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U.S. Supreme Court allows SB 4, Texas' controversial immigration-enforcement law, to go into effect

Migrants wait to be processed by the U.S. Customs and Border Patrol after they crossed the Rio Grande and entered the U.S. from Mexico, Oct. 19, 2023, in Eagle Pass, Texas.
Eric Gay/AP
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AP
Migrants wait to be processed by the U.S. Customs and Border Patrol after they crossed the Rio Grande and entered the U.S. from Mexico, Oct. 19, 2023, in Eagle Pass, Texas.

Texas’ controversial immigration-enforcement law allowing local police to arrest undocumented immigrants can go into effect, the U.S. Supreme Court ruled on Tuesday.

The measure, Senate Bill 4, makes unauthorized entry into Texas a state crime. It also allows local judges to order a migrant charged under the state law to return to Mexico – regardless of where the immigrant is from.

Its implementation was temporarily blocked by U.S. District Judge David Ezra last month after lawsuits by the Biden administration and immigrant rights groups alleged the legislation is discriminatory and unconstitutional. The case is on appeal, but the Supreme Court’s decision Tuesday denied a request to keep the law blocked as that case plays out in the federal court system.

The lawsuit challenging SB 4 was filed by the American Civil Liberties Union of Texas and the Texas Civil Rights project on behalf of El Paso-based Las Americas Immigrant Advocacy Center, American Gateways, and El Paso County. It names Texas Department of Public Safety Director Steve McCraw and El Paso County District Attorney Bill Hicks as defendants.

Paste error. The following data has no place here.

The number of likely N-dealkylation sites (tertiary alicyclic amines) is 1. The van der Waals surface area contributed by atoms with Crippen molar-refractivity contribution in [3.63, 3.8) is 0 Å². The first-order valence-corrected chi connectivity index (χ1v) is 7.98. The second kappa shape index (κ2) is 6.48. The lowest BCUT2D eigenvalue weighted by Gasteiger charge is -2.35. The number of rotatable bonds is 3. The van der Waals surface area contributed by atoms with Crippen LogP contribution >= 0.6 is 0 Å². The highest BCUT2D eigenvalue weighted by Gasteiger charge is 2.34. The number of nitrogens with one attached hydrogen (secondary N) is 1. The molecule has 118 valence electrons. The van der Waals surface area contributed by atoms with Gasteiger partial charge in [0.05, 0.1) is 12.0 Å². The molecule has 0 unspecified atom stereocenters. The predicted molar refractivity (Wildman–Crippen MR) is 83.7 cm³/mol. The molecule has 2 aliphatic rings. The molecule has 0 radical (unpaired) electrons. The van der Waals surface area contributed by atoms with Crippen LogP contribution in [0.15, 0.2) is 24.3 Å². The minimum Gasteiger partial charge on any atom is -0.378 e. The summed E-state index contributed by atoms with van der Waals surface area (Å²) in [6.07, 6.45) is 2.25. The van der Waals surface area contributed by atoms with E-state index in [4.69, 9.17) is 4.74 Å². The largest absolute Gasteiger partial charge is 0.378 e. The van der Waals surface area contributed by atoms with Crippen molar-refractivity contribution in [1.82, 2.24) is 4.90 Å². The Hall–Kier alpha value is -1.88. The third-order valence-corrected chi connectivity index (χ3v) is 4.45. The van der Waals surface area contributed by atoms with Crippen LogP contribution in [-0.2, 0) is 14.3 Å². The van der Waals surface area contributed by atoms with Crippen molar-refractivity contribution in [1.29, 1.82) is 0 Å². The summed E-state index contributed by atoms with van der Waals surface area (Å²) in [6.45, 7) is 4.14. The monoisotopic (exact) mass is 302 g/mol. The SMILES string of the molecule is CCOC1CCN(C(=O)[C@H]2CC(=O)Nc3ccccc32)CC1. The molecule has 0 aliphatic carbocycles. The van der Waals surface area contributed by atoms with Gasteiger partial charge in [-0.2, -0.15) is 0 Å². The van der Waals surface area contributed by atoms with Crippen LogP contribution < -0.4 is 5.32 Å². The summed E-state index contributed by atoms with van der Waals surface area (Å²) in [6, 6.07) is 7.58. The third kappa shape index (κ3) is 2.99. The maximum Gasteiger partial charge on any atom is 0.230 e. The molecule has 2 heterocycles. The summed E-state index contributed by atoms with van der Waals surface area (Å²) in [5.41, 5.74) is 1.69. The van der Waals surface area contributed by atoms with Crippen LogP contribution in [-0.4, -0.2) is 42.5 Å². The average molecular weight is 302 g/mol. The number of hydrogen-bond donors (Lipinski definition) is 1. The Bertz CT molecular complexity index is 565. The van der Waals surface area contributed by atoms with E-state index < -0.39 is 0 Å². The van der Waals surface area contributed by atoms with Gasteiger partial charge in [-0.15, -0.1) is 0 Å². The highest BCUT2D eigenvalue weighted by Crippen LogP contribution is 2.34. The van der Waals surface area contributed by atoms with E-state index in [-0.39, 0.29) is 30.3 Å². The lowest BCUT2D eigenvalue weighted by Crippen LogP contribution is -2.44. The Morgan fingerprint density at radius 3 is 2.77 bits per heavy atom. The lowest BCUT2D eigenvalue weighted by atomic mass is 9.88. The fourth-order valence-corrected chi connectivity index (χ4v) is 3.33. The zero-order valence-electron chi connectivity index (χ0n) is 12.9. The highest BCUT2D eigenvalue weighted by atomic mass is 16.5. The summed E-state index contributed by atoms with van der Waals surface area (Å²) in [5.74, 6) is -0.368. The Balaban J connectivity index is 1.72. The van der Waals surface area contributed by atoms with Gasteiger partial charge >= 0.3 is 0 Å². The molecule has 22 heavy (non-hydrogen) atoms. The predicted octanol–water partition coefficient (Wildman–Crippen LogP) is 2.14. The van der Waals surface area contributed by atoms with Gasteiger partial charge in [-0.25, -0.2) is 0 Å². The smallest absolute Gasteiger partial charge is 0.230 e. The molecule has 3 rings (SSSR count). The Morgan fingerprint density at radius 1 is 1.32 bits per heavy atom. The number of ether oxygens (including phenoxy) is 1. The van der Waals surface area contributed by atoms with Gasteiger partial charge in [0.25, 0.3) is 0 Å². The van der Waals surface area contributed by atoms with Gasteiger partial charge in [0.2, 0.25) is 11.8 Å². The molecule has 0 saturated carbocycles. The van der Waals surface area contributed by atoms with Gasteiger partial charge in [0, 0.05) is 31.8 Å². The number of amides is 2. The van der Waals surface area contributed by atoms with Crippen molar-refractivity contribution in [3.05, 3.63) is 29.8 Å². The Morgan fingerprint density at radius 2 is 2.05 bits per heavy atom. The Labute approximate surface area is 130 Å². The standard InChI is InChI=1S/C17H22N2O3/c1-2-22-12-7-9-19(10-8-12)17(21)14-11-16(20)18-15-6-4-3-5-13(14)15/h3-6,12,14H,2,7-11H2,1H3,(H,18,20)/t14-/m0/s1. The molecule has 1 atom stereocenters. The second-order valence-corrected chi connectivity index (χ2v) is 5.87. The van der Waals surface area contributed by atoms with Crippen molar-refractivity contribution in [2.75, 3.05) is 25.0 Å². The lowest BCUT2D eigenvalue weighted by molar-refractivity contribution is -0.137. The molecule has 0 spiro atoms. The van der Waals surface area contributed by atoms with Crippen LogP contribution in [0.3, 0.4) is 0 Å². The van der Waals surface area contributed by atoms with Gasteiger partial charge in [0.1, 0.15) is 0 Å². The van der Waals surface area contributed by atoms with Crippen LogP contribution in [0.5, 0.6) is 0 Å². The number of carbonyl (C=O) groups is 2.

The groups alleged that the law would lead to racial profiling of Texans across the state.

A separate lawsuit was later filed by the U.S. Department of Justice, and the two were consolidated. The lawsuits also alleged the law was unconstitutional because immigration enforcement is solely the responsibility of the federal government.

Senate Bill 4 was passed in late 2023 as part of a priority package of immigration and border security bills championed by Gov. Greg Abbott and others.

Abbott, Lt. Gov. Dan Patrick and Texas Attorney General Ken Paxton said the law is necessary due to what they say are President Joe Biden's border policies that have led to a record number of asylum seekers entering the United States through Texas.

Paxton immediately cheered the decision on social media.

“HUGE WIN: Texas has defeated the Biden Administration’s and ACLU’s emergency motions at the Supreme Court. Our immigration law, SB 4, is now in effect. As always, it’s my honor to defend Texas and its sovereignty, and to lead us to victory in court,” he posted.

Legal and immigrant rights groups meanwhile blasted the decision and said they would keep fighting its legality.

“We disagree with the court’s decision and the implementation of this unconstitutional and extreme anti-immigrant law will likely be disastrous for both Texans and our legal system,” said Adriana Piñon, legal director at the ACLU of Texas. “S.B. 4 threatens our most basic civil and human rights as citizens and non-citizens alike and we recommend anyone threatened by this, including people who fear racial profiling, to remember their rights. We will continue our efforts to halt this hateful law.”

This is a developing story.

Copyright 2024 KERA. To see more, visit KERA.

Julián Aguilar | The Texas Newsroom